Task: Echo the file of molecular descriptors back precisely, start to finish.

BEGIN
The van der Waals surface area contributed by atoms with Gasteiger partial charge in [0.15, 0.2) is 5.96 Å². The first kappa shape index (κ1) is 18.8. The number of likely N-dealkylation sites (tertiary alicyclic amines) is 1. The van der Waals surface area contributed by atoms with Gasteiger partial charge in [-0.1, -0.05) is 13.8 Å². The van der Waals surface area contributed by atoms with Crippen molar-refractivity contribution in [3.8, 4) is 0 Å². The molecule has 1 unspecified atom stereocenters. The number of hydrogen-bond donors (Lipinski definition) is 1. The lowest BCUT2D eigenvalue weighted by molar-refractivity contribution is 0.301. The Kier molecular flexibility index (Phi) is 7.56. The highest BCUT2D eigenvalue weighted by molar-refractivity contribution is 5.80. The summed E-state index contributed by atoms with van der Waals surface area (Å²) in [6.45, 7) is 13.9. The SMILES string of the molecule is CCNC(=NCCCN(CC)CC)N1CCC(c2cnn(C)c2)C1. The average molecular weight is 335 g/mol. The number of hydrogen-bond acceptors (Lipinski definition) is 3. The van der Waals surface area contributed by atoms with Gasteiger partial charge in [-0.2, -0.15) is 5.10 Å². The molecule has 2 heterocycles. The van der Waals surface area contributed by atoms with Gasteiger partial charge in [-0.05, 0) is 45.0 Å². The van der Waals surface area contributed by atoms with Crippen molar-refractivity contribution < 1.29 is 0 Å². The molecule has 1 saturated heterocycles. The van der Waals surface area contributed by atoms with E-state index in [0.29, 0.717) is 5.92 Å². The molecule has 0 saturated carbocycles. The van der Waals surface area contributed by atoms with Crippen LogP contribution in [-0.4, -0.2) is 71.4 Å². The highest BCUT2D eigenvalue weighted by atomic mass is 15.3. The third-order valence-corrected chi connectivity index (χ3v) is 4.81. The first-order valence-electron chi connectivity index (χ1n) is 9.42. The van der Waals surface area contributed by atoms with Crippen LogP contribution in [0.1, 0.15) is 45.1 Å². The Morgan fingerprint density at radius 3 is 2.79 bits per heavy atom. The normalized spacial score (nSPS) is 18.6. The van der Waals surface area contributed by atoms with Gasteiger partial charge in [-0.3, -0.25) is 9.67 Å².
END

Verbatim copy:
The van der Waals surface area contributed by atoms with Gasteiger partial charge in [0.15, 0.2) is 5.96 Å². The first kappa shape index (κ1) is 18.8. The number of likely N-dealkylation sites (tertiary alicyclic amines) is 1. The van der Waals surface area contributed by atoms with Gasteiger partial charge in [-0.1, -0.05) is 13.8 Å². The van der Waals surface area contributed by atoms with Crippen molar-refractivity contribution in [3.8, 4) is 0 Å². The molecule has 1 unspecified atom stereocenters. The number of hydrogen-bond donors (Lipinski definition) is 1. The lowest BCUT2D eigenvalue weighted by molar-refractivity contribution is 0.301. The Kier molecular flexibility index (Phi) is 7.56. The highest BCUT2D eigenvalue weighted by molar-refractivity contribution is 5.80. The summed E-state index contributed by atoms with van der Waals surface area (Å²) in [6.45, 7) is 13.9. The SMILES string of the molecule is CCNC(=NCCCN(CC)CC)N1CCC(c2cnn(C)c2)C1. The average molecular weight is 335 g/mol. The number of hydrogen-bond acceptors (Lipinski definition) is 3. The van der Waals surface area contributed by atoms with Gasteiger partial charge in [-0.2, -0.15) is 5.10 Å². The molecule has 2 heterocycles. The van der Waals surface area contributed by atoms with Gasteiger partial charge in [-0.05, 0) is 45.0 Å². The van der Waals surface area contributed by atoms with Crippen molar-refractivity contribution < 1.29 is 0 Å². The molecule has 1 saturated heterocycles. The van der Waals surface area contributed by atoms with E-state index in [0.29, 0.717) is 5.92 Å². The molecule has 0 saturated carbocycles. The van der Waals surface area contributed by atoms with Crippen LogP contribution in [-0.4, -0.2) is 71.4 Å². The highest BCUT2D eigenvalue weighted by atomic mass is 15.3. The third-order valence-corrected chi connectivity index (χ3v) is 4.81. The first-order valence-electron chi connectivity index (χ1n) is 9.42. The van der Waals surface area contributed by atoms with Crippen LogP contribution in [0.1, 0.15) is 45.1 Å². The Morgan fingerprint density at radius 3 is 2.79 bits per heavy atom. The normalized spacial score (nSPS) is 18.6. The van der Waals surface area contributed by atoms with Gasteiger partial charge in [-0.3, -0.25) is 9.67 Å².